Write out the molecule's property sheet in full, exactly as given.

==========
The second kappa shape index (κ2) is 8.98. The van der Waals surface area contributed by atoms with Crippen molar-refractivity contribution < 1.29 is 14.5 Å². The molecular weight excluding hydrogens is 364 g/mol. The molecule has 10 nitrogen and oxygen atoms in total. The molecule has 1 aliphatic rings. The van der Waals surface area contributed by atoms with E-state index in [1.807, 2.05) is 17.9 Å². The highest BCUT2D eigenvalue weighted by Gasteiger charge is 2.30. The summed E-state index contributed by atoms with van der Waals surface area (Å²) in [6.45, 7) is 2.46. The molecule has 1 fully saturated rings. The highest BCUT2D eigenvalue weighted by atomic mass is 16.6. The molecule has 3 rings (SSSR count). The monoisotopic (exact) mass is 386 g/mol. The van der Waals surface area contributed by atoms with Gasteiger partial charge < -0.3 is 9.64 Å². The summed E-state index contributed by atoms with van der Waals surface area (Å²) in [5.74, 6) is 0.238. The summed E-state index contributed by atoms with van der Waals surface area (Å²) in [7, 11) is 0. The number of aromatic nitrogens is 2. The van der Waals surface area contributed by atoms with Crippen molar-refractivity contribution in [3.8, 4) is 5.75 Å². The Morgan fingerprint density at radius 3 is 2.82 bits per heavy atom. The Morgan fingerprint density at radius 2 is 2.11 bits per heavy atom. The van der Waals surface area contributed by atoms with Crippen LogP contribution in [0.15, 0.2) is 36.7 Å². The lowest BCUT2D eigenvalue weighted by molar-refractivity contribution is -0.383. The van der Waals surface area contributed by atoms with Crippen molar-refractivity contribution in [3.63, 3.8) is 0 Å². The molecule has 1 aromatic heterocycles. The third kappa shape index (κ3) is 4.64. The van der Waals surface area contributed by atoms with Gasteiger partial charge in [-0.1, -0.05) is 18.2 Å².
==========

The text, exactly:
The second kappa shape index (κ2) is 8.98. The van der Waals surface area contributed by atoms with Crippen molar-refractivity contribution < 1.29 is 14.5 Å². The molecular weight excluding hydrogens is 364 g/mol. The molecule has 10 nitrogen and oxygen atoms in total. The molecule has 1 aliphatic rings. The van der Waals surface area contributed by atoms with E-state index in [1.807, 2.05) is 17.9 Å². The highest BCUT2D eigenvalue weighted by Gasteiger charge is 2.30. The summed E-state index contributed by atoms with van der Waals surface area (Å²) in [6.45, 7) is 2.46. The molecule has 1 fully saturated rings. The highest BCUT2D eigenvalue weighted by atomic mass is 16.6. The molecule has 3 rings (SSSR count). The monoisotopic (exact) mass is 386 g/mol. The van der Waals surface area contributed by atoms with Gasteiger partial charge < -0.3 is 9.64 Å². The summed E-state index contributed by atoms with van der Waals surface area (Å²) in [5.74, 6) is 0.238. The summed E-state index contributed by atoms with van der Waals surface area (Å²) in [7, 11) is 0. The number of aromatic nitrogens is 2. The van der Waals surface area contributed by atoms with Crippen molar-refractivity contribution in [3.8, 4) is 5.75 Å². The Morgan fingerprint density at radius 3 is 2.82 bits per heavy atom. The Morgan fingerprint density at radius 2 is 2.11 bits per heavy atom. The van der Waals surface area contributed by atoms with Crippen LogP contribution in [0.15, 0.2) is 36.7 Å². The lowest BCUT2D eigenvalue weighted by molar-refractivity contribution is -0.383. The van der Waals surface area contributed by atoms with Crippen molar-refractivity contribution in [3.63, 3.8) is 0 Å². The molecule has 1 aromatic heterocycles. The third kappa shape index (κ3) is 4.64. The van der Waals surface area contributed by atoms with Gasteiger partial charge in [-0.1, -0.05) is 18.2 Å².